By going to a wider tire, you increase the footprint and the frontal area, both increasing drag .

*[Editor's Note: This article appeared in the December 2013 issue. Some information may be different today.]*

**Story by J.G. Pasterjak • Photography as Credited**

Friction is what makes tires fun. The more they generate and the more grip they have, the more smiles they put on our faces. But that same friction that helps us cling to the road when clipping apexes also slows us down when we’re on our way to the track.

How much energy are we expending just to move those sticky tires over the road? Are modern high-performance tires–the ones so capable on the track or autocross course–killing our fuel economy? Do we care?

When we asked ourselves that final question, we didn’t have a good answer. Anecdotally, we had a feeling that stickier tires cost us a few mpg. Probably. Maybe. But we at least wanted to objectively measure what we were up against.

So we called someone smarter than we are (it’s a thick book): our old pal Steve Stafford. Steve’s forte is aerodynamics, and you’ve probably seen his stories in previous issues. He’s the man with the math when it comes to all things drag.

And we even had the perfect test mule for the project in the form of our 2013 VW Beetle TDI project car. The TDI’s strong suit is delivering high fuel mileage thanks to an efficient engine driving an aerodynamic package with low rolling resistance. Routine driving typically put us near 45 mpg on the OE tires, so we wanted to know if upgrading the rubber would downgrade the economy.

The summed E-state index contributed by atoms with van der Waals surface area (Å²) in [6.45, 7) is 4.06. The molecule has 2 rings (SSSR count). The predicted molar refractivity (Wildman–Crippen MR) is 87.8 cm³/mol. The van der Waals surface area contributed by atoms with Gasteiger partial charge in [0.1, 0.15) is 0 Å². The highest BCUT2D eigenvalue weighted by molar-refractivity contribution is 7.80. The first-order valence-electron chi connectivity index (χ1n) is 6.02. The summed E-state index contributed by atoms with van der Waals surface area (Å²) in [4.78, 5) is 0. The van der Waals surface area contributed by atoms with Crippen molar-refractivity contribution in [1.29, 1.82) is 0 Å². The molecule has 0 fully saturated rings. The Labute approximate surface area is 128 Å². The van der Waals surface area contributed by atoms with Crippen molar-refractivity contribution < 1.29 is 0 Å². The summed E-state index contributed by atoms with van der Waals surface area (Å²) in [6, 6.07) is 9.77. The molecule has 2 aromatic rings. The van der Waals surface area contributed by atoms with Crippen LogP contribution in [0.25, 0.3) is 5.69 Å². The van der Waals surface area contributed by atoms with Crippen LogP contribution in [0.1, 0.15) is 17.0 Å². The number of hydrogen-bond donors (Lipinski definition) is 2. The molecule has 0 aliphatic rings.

The anecdotal data showed that it did. The Beetle TDI comes equipped with a set of 215/55R17 Continental ContiProContact all-season tires. At 26.3 inches in diameter, they’re relatively tall for such a small car and somewhat narrow by today’s standards. We replaced them with a set of 245/45R18 BFGoodrich Super Sport AS tires. We were simply looking for a more sporty footprint and compound while keeping a similar overall diameter in hopes of retaining some of the fuel economy.

According to our fuel and mileage calculations, our average consumption dropped by 2 mpg, from 40.2 to 38.2. Mileage calculations can be tricky, though. Ours were done under “real world” conditions, and countless variables can easily sway those numbers: too much time spent at red lights, heavier-than-usual traffic, etc.

We simply don’t have the time to drive 1000 miles under controlled conditions to get exact mileage readings because we’re too busy making magazines. However, we do have the time to do some coast-down testing. We simply found a stretch of road–we mean, uh, a closed controlled course–where we could accelerate safely to 60 mph and then let the car decelerate to 30 mph in neutral. We measured the time needed for each coast-down run, and took several passes each way to cancel out the potential effects of wind and slope. Then we averaged the results and sent them to Steve.

Here’s where Steve’s magic formula comes in. Rather than try to paraphrase his response, we’ll just print it below. Maybe his demon magic will make sense to the non-English majors out there. For everyone else, don’t get scared off by the math because if you skip ahead you’ll find a cheat sheet of sorts.

We’re trying to figure out the force of drag (F). Since we know how much the car weighs (which gets us m) and we have the deceleration (a)–or at least the data to calculate it–we can solve the simple equation: F=ma.

Since we’re talking about testing the car on a relatively flat surface–or, in this case, averaging the data in opposite directions on the same surface–we can assume that the mass of the car acting against the drag is the weight of the car converted to mass.

To convert the car weight to mass, we need to divide the weight of the car, in pounds, by the gravitational acceleration. The gravitational acceleration for our purposes can be approximated at 32.2 ft./sec.2. [Ed. note: It varies with altitude; ask your local astronaut.]

This converts the weight of the car in pounds to the mass of the car in slugs. [Ed. note: Really, who comes up with these unit names?]